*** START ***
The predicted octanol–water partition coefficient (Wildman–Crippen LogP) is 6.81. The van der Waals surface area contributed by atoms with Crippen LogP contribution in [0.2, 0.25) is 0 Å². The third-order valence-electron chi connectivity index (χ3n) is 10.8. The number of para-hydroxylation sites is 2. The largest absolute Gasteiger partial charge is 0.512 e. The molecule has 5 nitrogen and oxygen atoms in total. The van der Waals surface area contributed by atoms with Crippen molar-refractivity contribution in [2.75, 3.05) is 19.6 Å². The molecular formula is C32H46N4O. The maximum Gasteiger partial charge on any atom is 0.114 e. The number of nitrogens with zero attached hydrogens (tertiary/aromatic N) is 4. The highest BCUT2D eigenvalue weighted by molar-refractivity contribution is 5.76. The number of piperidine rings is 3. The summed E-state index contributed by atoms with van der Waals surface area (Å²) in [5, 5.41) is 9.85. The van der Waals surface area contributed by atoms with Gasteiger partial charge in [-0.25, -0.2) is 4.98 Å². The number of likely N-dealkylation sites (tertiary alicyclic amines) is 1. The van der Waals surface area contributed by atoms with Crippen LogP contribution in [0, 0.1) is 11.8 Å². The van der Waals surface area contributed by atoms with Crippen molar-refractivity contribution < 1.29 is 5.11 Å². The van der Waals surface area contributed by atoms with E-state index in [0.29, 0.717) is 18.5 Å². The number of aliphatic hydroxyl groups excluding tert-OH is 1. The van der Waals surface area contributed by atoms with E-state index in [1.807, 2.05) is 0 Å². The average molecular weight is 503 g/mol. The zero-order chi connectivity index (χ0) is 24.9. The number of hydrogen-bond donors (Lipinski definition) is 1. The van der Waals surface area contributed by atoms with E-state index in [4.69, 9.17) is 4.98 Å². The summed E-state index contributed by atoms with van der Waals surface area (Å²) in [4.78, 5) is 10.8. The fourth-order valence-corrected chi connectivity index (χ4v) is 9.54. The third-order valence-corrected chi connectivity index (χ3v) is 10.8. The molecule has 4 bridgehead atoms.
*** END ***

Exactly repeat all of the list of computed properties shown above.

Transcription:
The predicted octanol–water partition coefficient (Wildman–Crippen LogP) is 6.81. The van der Waals surface area contributed by atoms with Crippen LogP contribution in [0.2, 0.25) is 0 Å². The third-order valence-electron chi connectivity index (χ3n) is 10.8. The number of para-hydroxylation sites is 2. The largest absolute Gasteiger partial charge is 0.512 e. The molecule has 5 nitrogen and oxygen atoms in total. The van der Waals surface area contributed by atoms with Crippen molar-refractivity contribution in [2.75, 3.05) is 19.6 Å². The molecular formula is C32H46N4O. The maximum Gasteiger partial charge on any atom is 0.114 e. The number of nitrogens with zero attached hydrogens (tertiary/aromatic N) is 4. The highest BCUT2D eigenvalue weighted by molar-refractivity contribution is 5.76. The number of piperidine rings is 3. The summed E-state index contributed by atoms with van der Waals surface area (Å²) in [5, 5.41) is 9.85. The van der Waals surface area contributed by atoms with Gasteiger partial charge in [-0.25, -0.2) is 4.98 Å². The number of likely N-dealkylation sites (tertiary alicyclic amines) is 1. The van der Waals surface area contributed by atoms with Crippen LogP contribution in [0, 0.1) is 11.8 Å². The van der Waals surface area contributed by atoms with Crippen molar-refractivity contribution < 1.29 is 5.11 Å². The van der Waals surface area contributed by atoms with E-state index in [0.29, 0.717) is 18.5 Å². The number of aliphatic hydroxyl groups excluding tert-OH is 1. The van der Waals surface area contributed by atoms with E-state index in [1.807, 2.05) is 0 Å². The average molecular weight is 503 g/mol. The zero-order chi connectivity index (χ0) is 24.9. The number of hydrogen-bond donors (Lipinski definition) is 1. The van der Waals surface area contributed by atoms with E-state index in [4.69, 9.17) is 4.98 Å². The summed E-state index contributed by atoms with van der Waals surface area (Å²) in [4.78, 5) is 10.8. The fourth-order valence-corrected chi connectivity index (χ4v) is 9.54. The third-order valence-corrected chi connectivity index (χ3v) is 10.8. The molecule has 4 bridgehead atoms.